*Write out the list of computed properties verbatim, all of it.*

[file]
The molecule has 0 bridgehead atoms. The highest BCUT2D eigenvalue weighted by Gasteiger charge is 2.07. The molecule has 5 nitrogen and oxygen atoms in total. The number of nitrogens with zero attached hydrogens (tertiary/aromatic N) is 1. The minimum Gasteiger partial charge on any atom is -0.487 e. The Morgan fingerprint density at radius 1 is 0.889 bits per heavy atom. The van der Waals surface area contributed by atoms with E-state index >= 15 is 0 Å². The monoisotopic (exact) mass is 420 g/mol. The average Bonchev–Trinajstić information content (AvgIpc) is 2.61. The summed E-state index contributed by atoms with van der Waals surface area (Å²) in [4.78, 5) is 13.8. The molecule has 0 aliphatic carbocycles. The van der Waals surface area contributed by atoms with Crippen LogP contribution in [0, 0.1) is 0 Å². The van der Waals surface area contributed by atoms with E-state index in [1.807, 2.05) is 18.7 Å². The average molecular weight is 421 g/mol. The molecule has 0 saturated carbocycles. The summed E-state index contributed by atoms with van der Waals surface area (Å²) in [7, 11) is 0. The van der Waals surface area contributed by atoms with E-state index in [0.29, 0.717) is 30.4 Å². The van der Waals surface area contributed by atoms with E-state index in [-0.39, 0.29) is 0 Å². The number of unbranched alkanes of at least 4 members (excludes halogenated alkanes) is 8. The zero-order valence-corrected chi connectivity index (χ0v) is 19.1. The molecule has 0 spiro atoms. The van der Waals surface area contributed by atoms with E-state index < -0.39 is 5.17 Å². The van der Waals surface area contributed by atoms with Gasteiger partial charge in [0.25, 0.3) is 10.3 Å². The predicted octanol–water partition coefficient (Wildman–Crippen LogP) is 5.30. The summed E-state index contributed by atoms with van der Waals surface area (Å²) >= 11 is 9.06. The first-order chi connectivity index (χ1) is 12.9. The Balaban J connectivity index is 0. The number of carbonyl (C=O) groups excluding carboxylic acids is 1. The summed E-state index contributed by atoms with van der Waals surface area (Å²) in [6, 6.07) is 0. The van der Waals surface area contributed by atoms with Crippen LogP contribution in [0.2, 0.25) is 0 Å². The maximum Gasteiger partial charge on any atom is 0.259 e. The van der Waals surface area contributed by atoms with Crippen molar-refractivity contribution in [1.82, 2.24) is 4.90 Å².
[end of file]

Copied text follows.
The molecule has 0 bridgehead atoms. The highest BCUT2D eigenvalue weighted by Gasteiger charge is 2.07. The molecule has 5 nitrogen and oxygen atoms in total. The number of nitrogens with zero attached hydrogens (tertiary/aromatic N) is 1. The minimum Gasteiger partial charge on any atom is -0.487 e. The Morgan fingerprint density at radius 1 is 0.889 bits per heavy atom. The van der Waals surface area contributed by atoms with E-state index >= 15 is 0 Å². The monoisotopic (exact) mass is 420 g/mol. The average Bonchev–Trinajstić information content (AvgIpc) is 2.61. The summed E-state index contributed by atoms with van der Waals surface area (Å²) in [4.78, 5) is 13.8. The molecule has 0 aliphatic carbocycles. The van der Waals surface area contributed by atoms with Crippen LogP contribution in [0, 0.1) is 0 Å². The van der Waals surface area contributed by atoms with E-state index in [1.807, 2.05) is 18.7 Å². The average molecular weight is 421 g/mol. The molecule has 0 saturated carbocycles. The summed E-state index contributed by atoms with van der Waals surface area (Å²) in [7, 11) is 0. The van der Waals surface area contributed by atoms with E-state index in [0.29, 0.717) is 30.4 Å². The van der Waals surface area contributed by atoms with E-state index in [-0.39, 0.29) is 0 Å². The number of unbranched alkanes of at least 4 members (excludes halogenated alkanes) is 8. The zero-order valence-corrected chi connectivity index (χ0v) is 19.1. The molecule has 0 spiro atoms. The van der Waals surface area contributed by atoms with E-state index < -0.39 is 5.17 Å². The van der Waals surface area contributed by atoms with Gasteiger partial charge in [0.25, 0.3) is 10.3 Å². The predicted octanol–water partition coefficient (Wildman–Crippen LogP) is 5.30. The summed E-state index contributed by atoms with van der Waals surface area (Å²) >= 11 is 9.06. The first-order chi connectivity index (χ1) is 12.9. The Balaban J connectivity index is 0. The number of carbonyl (C=O) groups excluding carboxylic acids is 1. The summed E-state index contributed by atoms with van der Waals surface area (Å²) in [6, 6.07) is 0. The van der Waals surface area contributed by atoms with Crippen LogP contribution in [0.2, 0.25) is 0 Å². The maximum Gasteiger partial charge on any atom is 0.259 e. The van der Waals surface area contributed by atoms with Crippen molar-refractivity contribution in [1.82, 2.24) is 4.90 Å².